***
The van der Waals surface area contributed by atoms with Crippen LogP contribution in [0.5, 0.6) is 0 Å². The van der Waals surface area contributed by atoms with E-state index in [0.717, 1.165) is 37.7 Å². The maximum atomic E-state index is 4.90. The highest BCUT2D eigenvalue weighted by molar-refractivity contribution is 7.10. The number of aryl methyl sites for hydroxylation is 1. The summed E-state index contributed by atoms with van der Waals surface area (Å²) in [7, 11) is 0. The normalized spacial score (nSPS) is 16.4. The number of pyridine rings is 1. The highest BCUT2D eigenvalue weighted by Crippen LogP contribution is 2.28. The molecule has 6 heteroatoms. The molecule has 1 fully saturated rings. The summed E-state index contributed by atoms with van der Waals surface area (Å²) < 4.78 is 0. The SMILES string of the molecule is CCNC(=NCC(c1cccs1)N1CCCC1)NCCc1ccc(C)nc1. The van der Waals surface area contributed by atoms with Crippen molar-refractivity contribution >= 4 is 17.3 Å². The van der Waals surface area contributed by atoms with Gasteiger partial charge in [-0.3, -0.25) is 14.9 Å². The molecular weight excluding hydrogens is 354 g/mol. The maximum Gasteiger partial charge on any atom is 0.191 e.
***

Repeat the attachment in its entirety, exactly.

The van der Waals surface area contributed by atoms with Crippen LogP contribution in [0.5, 0.6) is 0 Å². The van der Waals surface area contributed by atoms with E-state index in [0.717, 1.165) is 37.7 Å². The maximum atomic E-state index is 4.90. The highest BCUT2D eigenvalue weighted by molar-refractivity contribution is 7.10. The number of aryl methyl sites for hydroxylation is 1. The summed E-state index contributed by atoms with van der Waals surface area (Å²) in [7, 11) is 0. The normalized spacial score (nSPS) is 16.4. The number of pyridine rings is 1. The highest BCUT2D eigenvalue weighted by Crippen LogP contribution is 2.28. The molecule has 6 heteroatoms. The molecule has 1 fully saturated rings. The summed E-state index contributed by atoms with van der Waals surface area (Å²) < 4.78 is 0. The SMILES string of the molecule is CCNC(=NCC(c1cccs1)N1CCCC1)NCCc1ccc(C)nc1. The van der Waals surface area contributed by atoms with Crippen molar-refractivity contribution >= 4 is 17.3 Å². The van der Waals surface area contributed by atoms with Gasteiger partial charge in [-0.3, -0.25) is 14.9 Å². The molecular weight excluding hydrogens is 354 g/mol. The maximum Gasteiger partial charge on any atom is 0.191 e.